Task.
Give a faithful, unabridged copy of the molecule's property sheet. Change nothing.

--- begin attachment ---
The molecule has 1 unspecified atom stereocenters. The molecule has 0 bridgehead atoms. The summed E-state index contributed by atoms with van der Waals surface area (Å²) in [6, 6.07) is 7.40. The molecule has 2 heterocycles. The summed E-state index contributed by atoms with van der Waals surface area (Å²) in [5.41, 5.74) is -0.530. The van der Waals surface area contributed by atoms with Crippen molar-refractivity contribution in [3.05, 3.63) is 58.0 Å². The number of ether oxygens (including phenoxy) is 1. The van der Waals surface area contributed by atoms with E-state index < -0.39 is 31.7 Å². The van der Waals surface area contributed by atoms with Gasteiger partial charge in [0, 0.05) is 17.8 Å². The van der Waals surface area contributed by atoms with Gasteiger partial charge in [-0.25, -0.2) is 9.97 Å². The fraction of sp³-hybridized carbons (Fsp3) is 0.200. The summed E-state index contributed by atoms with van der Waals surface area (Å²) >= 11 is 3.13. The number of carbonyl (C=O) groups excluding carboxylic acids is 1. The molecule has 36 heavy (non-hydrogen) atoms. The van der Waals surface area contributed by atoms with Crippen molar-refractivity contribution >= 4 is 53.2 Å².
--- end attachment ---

The molecule has 1 unspecified atom stereocenters. The molecule has 0 bridgehead atoms. The summed E-state index contributed by atoms with van der Waals surface area (Å²) in [6, 6.07) is 7.40. The molecule has 2 heterocycles. The summed E-state index contributed by atoms with van der Waals surface area (Å²) in [5.41, 5.74) is -0.530. The van der Waals surface area contributed by atoms with Crippen molar-refractivity contribution in [3.05, 3.63) is 58.0 Å². The number of ether oxygens (including phenoxy) is 1. The van der Waals surface area contributed by atoms with E-state index < -0.39 is 31.7 Å². The van der Waals surface area contributed by atoms with Gasteiger partial charge in [0, 0.05) is 17.8 Å². The van der Waals surface area contributed by atoms with Gasteiger partial charge in [-0.25, -0.2) is 9.97 Å². The fraction of sp³-hybridized carbons (Fsp3) is 0.200. The summed E-state index contributed by atoms with van der Waals surface area (Å²) >= 11 is 3.13. The number of carbonyl (C=O) groups excluding carboxylic acids is 1. The molecule has 36 heavy (non-hydrogen) atoms. The van der Waals surface area contributed by atoms with Crippen molar-refractivity contribution >= 4 is 53.2 Å².